1. Calculate the wave impedance for the desired mode you’ll be working with. To do this, simply calculate the required propagation constant and use the standard wave impedance equation from an RF design textbook.
  2. Set the required clearance between your mode-selective transmission line nets and any nearby grounded polygons.
  3. Fill in the area around your routed nets with grounded copper.
  4. Place stitching vias on the selected polygon.
Polygon pour and stitching via for mode-selective transmission line routing
Mode-selective transmission line routing is easy with polygon pour and stitching via tools.

This transmission line geometry has been shown to allow terabit per second data transmission and it may soon become a critical part of the high speed design landscape. To learn more about the theory of mode-selective transmission lines, read this paper from IEEE.

If you want to design ultra-high speed/high frequency designs with advanced routing geometries, you need the PCB design and layout tools in Altium Designer®. You’ll have the routing and layout features you need to route mode-selective transmission lines and other waveguide geometries with ease.

Altium Designer on Altium 365® delivers an unprecedented amount of integration to the electronics industry until now relegated to the world of software development, allowing designers to work from home and reach unprecedented levels of efficiency.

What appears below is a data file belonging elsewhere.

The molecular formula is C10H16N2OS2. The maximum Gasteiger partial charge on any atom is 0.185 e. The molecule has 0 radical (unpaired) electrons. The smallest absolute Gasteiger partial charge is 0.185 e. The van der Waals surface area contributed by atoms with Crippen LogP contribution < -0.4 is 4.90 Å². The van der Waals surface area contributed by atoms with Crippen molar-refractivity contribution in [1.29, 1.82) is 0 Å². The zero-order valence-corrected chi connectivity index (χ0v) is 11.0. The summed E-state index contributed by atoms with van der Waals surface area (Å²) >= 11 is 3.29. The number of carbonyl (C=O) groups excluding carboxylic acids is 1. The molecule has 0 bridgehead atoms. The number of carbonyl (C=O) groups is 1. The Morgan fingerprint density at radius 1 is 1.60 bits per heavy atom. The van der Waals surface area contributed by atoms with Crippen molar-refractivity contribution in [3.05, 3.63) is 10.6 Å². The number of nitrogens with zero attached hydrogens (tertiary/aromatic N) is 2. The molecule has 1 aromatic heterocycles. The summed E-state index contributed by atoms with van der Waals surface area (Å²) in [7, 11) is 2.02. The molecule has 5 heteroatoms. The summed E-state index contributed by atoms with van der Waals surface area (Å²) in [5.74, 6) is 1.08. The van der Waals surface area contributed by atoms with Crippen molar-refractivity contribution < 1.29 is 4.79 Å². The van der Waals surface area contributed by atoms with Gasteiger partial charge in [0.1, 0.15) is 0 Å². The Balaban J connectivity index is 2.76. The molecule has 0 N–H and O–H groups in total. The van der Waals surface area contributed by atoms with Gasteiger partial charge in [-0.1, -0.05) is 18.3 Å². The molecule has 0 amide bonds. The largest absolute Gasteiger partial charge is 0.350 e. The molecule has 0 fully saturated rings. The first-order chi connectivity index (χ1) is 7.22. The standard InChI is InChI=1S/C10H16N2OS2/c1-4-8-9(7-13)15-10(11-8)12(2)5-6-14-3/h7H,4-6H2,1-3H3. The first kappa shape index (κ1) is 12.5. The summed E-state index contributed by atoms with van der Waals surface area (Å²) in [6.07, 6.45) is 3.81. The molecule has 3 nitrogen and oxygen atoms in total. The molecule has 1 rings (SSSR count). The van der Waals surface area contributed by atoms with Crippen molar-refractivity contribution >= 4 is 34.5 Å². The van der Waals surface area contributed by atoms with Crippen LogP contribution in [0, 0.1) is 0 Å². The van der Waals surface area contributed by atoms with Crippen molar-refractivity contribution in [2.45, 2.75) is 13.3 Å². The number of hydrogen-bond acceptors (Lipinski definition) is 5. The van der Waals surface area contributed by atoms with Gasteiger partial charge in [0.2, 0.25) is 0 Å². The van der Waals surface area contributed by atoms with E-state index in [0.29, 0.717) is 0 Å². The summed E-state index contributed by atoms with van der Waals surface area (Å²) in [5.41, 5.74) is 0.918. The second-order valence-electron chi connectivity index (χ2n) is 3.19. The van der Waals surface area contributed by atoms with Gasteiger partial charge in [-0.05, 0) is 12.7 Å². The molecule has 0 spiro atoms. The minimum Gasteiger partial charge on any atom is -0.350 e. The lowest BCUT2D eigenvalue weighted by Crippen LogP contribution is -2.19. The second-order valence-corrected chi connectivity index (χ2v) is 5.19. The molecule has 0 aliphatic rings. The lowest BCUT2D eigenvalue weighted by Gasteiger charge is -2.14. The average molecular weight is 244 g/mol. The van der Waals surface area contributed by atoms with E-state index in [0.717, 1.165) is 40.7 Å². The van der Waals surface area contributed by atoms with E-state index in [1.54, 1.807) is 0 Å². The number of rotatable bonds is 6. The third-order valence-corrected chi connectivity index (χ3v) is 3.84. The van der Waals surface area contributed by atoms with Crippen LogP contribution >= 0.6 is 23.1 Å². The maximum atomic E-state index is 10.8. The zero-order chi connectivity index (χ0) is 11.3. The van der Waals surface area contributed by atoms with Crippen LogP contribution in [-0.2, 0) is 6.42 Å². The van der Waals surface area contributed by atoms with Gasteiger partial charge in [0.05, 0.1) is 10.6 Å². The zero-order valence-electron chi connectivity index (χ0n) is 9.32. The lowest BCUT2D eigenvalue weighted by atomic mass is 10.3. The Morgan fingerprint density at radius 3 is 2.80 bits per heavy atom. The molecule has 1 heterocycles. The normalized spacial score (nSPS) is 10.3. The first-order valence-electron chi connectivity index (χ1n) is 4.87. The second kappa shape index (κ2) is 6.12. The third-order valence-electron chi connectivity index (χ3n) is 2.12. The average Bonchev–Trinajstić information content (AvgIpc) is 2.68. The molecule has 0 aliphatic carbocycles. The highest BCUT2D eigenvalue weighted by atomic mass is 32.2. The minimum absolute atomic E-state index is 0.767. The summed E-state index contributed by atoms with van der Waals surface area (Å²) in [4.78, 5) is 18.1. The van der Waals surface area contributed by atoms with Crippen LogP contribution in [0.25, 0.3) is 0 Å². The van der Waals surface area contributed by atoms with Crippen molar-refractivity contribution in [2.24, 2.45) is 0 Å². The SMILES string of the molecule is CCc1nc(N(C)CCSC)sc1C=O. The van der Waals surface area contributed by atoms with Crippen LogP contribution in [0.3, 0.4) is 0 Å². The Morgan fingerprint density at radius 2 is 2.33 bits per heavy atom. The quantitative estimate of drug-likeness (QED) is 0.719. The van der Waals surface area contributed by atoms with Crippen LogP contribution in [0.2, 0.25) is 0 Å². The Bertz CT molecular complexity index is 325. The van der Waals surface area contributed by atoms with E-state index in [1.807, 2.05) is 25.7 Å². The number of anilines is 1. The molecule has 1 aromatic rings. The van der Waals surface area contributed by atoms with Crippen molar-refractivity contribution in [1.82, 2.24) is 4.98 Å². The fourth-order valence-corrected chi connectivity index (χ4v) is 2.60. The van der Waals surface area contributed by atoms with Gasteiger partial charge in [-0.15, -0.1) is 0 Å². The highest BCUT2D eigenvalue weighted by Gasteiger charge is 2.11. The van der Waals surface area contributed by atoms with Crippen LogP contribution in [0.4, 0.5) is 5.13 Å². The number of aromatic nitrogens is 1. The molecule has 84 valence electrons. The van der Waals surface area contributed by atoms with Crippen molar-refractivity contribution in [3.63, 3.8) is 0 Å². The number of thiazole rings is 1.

We have only scratched the surface of what is possible to do with Altium Designer on Altium 365. You can check the product page for a more in-depth feature description or one of the On-Demand Webinars.

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About Author

About Author

Zachariah Peterson has an extensive technical background in academia and industry. He currently provides research, design, and marketing services to electronics companies. Prior to working in the PCB industry, he taught at Portland State University. He conducted his Physics M.S. research on chemisorptive gas sensors and his Applied Physics Ph.D. research on random laser theory and stability. His background in scientific research spans topics in nanoparticle lasers, electronic and optoelectronic semiconductor devices, environmental sensing and monitoring systems, and financial analytics. His work has been published in over a dozen peer-reviewed journals and conference proceedings, and he has written hundreds of technical blogs on PCB design for a number of companies. Zachariah currently works with other companies in the electronics industry providing design, research, and marketing services. He is a member of IEEE Photonics Society, IEEE Electronics Packaging Society, and the American Physical Society, and he currently serves on the INCITS Quantum Computing Technical Advisory Committee.